Chicago Invitational, scoreboard, results, prize money, Will Zalatoris, Bryson DeChambeau

If there is any reason to go to defect to the LIV Golf Tour it is for the money, with a prize fund of $25 million up for grabs in every regular season event.

But Will Zalatoris is still not wavering in his support of the PGA Tour and delivered a perfect truth bomb for those who have defected in the name of earning more money.

Having claimed his first-ever tournament win on tour, taking out the FedEx St. Jude Championship, Zalatoris was on the verge of a big breakthrough.

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A back injury though then forced him to withdraw from the BMW Championship and later the Tour Championship along with a shot at the $18 million prize for first place.

Even still, Zalatoris is not giving a LIV switch a thought.

Speaking in an interview for ‘In Depth with Graham Bensinger’, Zalatoris said: “People ask me, ‘Shouldn’t you be a prime candidate to go to LIV because of the situation of your first year on tour where you couldn’t be a part of the FedEx Cup Playoffs?’ And I said, ‘Guys, I haven’t won yet, and I’ve made more than $10 million on tour.’”

“If I sat there and said I feel like I’m under-compensated as a PGA Tour pro, what does that say about me?” Zalatoris added.

“The money that these guys are given right now, it’s just more money. It’s not life-changing money, it’s just more.”

FULL WRAP + LEADERBOARD: First round of LIV Golf Chicago Invitational

Will Zalatoris is not chasing the money. (Photo by Andy Lyons/Getty Images)
Will Zalatoris is not chasing the money. (Photo by Andy Lyons/Getty Images)Source: Getty Images

It comes after the upstart tour faced new criticism on Friday as Bryson DeChambeau said he expects eventual compromise with the US PGA Tour.

The LIV Golf Chicago Invitational teed off Saturday, with 48 players including Australian Cameron Smith chasing a $4-million top prize from a $25-million purse in the fifth event of the inaugural season.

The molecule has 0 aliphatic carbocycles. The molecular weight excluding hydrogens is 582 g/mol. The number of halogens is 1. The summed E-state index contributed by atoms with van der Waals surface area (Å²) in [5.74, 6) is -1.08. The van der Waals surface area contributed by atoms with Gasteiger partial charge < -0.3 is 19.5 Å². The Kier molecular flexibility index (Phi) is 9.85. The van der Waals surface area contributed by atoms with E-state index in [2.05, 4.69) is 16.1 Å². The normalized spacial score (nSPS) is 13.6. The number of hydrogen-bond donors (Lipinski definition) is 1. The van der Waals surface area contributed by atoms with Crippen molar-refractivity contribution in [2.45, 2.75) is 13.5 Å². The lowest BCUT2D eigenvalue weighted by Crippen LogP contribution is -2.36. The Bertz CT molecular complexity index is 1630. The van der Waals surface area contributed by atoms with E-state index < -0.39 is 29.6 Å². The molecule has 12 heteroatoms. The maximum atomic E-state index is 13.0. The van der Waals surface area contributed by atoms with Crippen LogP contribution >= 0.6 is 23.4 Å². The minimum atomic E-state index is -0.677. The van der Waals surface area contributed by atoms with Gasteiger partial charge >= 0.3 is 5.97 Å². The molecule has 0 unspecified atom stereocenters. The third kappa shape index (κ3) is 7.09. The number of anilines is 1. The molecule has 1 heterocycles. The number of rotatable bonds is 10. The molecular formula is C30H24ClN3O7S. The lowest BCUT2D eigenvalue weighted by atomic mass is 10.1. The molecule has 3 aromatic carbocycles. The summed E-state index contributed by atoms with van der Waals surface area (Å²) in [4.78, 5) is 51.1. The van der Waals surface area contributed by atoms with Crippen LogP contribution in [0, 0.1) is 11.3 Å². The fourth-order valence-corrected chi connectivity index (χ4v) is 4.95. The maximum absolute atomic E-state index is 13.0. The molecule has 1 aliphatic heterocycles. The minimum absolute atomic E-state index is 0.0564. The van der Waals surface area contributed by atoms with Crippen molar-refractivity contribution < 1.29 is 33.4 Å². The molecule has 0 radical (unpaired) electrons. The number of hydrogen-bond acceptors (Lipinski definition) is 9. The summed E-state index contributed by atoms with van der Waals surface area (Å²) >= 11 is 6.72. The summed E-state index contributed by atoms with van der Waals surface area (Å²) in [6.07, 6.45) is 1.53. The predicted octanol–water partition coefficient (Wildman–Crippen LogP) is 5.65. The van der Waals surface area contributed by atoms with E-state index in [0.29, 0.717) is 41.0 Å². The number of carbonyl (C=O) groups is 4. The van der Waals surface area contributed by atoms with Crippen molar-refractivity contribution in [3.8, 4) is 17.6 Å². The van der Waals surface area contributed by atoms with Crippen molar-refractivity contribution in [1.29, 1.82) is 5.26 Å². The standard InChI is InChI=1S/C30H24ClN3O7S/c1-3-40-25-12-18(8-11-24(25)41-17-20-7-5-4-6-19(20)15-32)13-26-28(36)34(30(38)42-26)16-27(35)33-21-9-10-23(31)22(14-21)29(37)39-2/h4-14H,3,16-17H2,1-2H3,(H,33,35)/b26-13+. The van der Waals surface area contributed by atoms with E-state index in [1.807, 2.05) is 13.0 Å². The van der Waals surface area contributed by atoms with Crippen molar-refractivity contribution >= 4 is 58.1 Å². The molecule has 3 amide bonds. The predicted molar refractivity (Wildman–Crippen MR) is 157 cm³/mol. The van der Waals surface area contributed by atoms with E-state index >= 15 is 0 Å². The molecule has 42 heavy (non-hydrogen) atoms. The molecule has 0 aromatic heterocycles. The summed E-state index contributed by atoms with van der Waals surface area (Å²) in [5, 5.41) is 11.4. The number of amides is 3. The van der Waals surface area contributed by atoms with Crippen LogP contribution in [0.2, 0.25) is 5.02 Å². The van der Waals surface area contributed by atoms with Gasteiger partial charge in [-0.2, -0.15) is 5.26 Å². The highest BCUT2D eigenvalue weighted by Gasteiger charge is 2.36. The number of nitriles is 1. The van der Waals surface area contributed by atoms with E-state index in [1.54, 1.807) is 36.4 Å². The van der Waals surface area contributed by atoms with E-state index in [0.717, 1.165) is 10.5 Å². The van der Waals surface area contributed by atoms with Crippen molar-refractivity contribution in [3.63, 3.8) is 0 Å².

LIV Golf has caused turmoil in the golf world by luring away many of the PGA Tour’s biggest names with record prize money and fewer events, despite criticism the series acts as cover for a dismal Saudi human rights record.

The latest rebuke came Thursday from US Senator Dick Durban of Illinois, who tweeted his unhappiness at the event being hosted in his home state.

“This weekend, a golf glove will try and cover a blood-stained hand as the LIV golf tournament comes to Chicago in the Saudi government’s continued, desperate attempt to clean up its image,” Durban wrote.

DeChambeau, the 2020 US Open winner, said the continuing controversy was “something that hopefully we’ll get figured out over the course of time.”

The PGA Tour has suspended players who jump to LIV Golf indefinitely, with stars such as Rory McIlroy and Tiger Woods saying they don’t want to see LIV players in PGA events.

An antitrust lawsuit by LIV players against the PGA is not set for trial until 2024.

In the meantime, DeChambeau sees a resolution between LIV and the PGA eventually, even with both sides hardened in their positions at the moment.

“In regards to the landscape of the game, it’s completely different now, and I think it’s ultimately for the better,” DeChambeau said.

“People will see that over the course of time. It’s just going to take a little bit of time.” DeChambeau said he wanted to see a LIV Series versus PGA Tour event.

“With the landscape and the way that things are going, I hope one day we can come to a compromise. I would love nothing more than that,” he said.

“It would be fun to have what (American) football is doing… a Super Bowl sort of thing.’ DeChambeau sees some PGA changes for the 2022-2023 season that began Thursday as prompted by LIV, including a minimum $500,000 for fully exempt players.

“Whenever there’s disruption in the world, no matter what it is, in the end it’s always a net positive. In a year or two, you’re going to see a lot of positive change,” he said.

“Over the course of time, they will come to a resolution. There has to be. It’s only in the best interest of the game of golf down the road.”

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